"What has she told you?" I ask. The therapist hands me two smallish yellow cards covered in tiny writing. The first is pretty banal and doesn't seem to mean much; it's just a kind of "reasonably okay kid who plays nice" report card. The second, larger card is hard to read because a blank strip sweeps right through the writing, cutting words into fragments. It looks like the result of a toner problem in a printer, or maybe the card got wet. The text around the wipeout is faded, too. Of the phrases I can read, the only phrase that sticks is "tendency to regard all change suspiciously."
"That's you three years ago," says the therapist, indicating the smaller card. "You were developing well..." She analyzes my past for a while--I don't recall the details. "But more recently your technique has gotten darker. I won't be surprised at anything you do now." She emanates dislike and disapproval.
"What do you mean?" I ask in bewilderment. She holds up a third card. It has clear, dark writing on it, but I can't read it at all--the letters squirm.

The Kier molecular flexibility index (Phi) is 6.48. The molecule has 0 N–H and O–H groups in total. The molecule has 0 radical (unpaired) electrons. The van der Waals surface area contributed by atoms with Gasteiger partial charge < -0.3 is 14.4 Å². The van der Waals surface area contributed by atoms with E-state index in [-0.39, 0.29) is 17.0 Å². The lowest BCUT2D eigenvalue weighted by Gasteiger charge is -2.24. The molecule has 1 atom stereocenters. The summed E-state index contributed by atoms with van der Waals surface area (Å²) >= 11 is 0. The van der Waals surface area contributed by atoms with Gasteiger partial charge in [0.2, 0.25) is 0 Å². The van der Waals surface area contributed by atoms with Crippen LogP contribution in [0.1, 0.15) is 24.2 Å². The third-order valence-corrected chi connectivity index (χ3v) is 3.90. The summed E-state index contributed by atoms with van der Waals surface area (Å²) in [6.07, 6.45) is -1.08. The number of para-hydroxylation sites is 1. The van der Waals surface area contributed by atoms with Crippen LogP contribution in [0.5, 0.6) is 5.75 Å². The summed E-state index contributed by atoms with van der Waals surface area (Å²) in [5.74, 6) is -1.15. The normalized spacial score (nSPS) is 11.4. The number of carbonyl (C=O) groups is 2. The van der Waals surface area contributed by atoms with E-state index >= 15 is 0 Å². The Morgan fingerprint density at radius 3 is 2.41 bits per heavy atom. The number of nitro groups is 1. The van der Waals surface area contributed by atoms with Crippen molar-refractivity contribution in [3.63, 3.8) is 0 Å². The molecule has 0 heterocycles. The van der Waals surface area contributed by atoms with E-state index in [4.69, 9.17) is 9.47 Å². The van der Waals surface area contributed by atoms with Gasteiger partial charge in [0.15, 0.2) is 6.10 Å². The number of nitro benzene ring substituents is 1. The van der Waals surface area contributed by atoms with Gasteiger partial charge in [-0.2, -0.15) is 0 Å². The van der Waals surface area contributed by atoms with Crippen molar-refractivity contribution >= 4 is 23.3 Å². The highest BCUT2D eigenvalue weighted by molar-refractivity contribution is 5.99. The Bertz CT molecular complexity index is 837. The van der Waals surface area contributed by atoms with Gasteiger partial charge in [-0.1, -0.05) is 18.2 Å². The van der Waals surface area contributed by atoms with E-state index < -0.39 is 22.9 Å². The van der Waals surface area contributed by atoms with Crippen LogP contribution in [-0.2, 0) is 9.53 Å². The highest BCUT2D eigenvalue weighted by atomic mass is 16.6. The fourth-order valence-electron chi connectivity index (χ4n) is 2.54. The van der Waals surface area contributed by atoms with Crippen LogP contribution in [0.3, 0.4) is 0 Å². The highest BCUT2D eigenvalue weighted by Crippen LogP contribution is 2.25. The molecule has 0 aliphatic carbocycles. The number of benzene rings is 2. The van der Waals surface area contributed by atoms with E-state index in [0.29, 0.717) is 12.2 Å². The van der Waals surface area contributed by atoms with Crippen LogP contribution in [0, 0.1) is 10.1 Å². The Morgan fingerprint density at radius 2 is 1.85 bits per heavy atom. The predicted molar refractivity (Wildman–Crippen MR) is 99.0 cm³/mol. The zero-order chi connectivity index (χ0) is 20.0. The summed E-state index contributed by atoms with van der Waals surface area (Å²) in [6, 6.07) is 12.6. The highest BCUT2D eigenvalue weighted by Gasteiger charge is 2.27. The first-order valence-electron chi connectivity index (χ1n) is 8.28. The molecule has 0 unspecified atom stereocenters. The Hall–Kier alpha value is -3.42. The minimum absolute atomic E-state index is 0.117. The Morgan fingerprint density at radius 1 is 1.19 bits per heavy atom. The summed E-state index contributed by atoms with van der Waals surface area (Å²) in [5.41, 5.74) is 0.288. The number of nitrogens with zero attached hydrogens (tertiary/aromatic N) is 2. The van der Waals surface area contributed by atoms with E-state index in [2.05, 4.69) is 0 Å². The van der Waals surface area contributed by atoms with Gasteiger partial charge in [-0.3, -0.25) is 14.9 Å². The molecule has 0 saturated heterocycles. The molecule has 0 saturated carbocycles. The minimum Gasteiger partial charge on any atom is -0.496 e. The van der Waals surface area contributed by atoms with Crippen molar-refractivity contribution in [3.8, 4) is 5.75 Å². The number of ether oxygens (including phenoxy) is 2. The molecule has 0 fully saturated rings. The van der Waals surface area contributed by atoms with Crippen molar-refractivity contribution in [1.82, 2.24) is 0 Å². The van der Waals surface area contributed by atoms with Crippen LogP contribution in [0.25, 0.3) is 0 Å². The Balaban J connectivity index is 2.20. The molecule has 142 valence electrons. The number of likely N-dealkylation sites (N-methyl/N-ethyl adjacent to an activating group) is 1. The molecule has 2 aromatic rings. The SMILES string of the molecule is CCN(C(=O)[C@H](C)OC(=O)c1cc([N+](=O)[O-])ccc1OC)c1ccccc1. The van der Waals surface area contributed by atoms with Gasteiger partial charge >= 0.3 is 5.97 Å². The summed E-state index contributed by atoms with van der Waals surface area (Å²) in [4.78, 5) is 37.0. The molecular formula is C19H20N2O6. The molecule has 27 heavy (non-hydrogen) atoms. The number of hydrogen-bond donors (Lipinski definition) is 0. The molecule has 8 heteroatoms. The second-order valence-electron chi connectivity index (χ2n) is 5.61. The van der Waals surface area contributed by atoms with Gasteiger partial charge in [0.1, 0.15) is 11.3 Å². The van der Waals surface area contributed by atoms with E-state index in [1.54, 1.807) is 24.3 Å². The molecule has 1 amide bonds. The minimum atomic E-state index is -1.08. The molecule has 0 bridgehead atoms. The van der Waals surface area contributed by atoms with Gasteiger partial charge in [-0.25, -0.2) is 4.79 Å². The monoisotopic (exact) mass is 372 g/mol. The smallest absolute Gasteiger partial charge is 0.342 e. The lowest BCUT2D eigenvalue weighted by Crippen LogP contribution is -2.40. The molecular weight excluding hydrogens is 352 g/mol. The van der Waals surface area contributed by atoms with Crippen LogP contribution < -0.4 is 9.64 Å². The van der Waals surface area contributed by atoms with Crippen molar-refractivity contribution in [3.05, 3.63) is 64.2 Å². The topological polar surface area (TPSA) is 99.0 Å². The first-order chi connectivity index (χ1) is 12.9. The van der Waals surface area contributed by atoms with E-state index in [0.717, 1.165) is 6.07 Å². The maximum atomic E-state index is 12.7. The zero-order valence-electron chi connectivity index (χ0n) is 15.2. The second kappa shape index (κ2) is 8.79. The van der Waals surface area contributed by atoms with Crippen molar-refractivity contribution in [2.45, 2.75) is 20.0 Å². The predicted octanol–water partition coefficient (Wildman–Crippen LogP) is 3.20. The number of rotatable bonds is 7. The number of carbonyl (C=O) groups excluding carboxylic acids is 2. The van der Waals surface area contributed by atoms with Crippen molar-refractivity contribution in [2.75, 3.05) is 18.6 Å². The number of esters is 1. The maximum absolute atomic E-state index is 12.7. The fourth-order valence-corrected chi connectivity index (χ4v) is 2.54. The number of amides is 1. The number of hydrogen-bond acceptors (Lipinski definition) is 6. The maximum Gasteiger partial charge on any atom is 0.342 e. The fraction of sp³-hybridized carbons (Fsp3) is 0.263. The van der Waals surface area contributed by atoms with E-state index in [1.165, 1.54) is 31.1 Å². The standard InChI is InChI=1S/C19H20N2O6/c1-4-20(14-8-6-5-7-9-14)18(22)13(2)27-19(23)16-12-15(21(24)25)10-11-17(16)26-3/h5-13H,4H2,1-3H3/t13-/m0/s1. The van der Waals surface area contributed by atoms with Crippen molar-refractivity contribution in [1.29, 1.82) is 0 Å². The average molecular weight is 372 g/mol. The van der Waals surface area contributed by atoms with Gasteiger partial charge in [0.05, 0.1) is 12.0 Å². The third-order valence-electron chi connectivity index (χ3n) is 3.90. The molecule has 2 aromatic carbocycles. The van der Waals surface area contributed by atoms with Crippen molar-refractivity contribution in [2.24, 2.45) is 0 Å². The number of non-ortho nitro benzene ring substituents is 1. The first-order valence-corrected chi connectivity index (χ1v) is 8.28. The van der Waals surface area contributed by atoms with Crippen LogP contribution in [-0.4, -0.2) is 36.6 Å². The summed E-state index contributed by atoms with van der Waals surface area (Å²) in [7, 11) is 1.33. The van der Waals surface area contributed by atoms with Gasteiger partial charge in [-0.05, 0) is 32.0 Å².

She fixes me with a razor-sharp gaze, and states, as if it's obvious: "You're in denial. About something huge. Let's talk about this."
"What did my mom tell you?"
The therapist's voice takes on a cold, clinical tone. "You have grown selfish. Your mother requested the reason for your scavenging behavior. Those hearts recently belonged to other people."
"They dropped them," I answer, stung. "I always pick up lost items."
"Of course you do. You don't have to pay for them."
"That's not why!" I yelp. "I'd give everything back to everyone if I could!"
The therapist taps the illegible card. "You're selfish. Face it. I've heard everything about you. Listen--I can read this card: falsehood, beguilement, death magic. You use your powers to manipulate peoples' minds, to get your way. You insinuate yourself into every story, so nobody will forget you; you crave a permanent spotlight that you just don't deserve."
The blood drains from my face. "Lies," I whimper.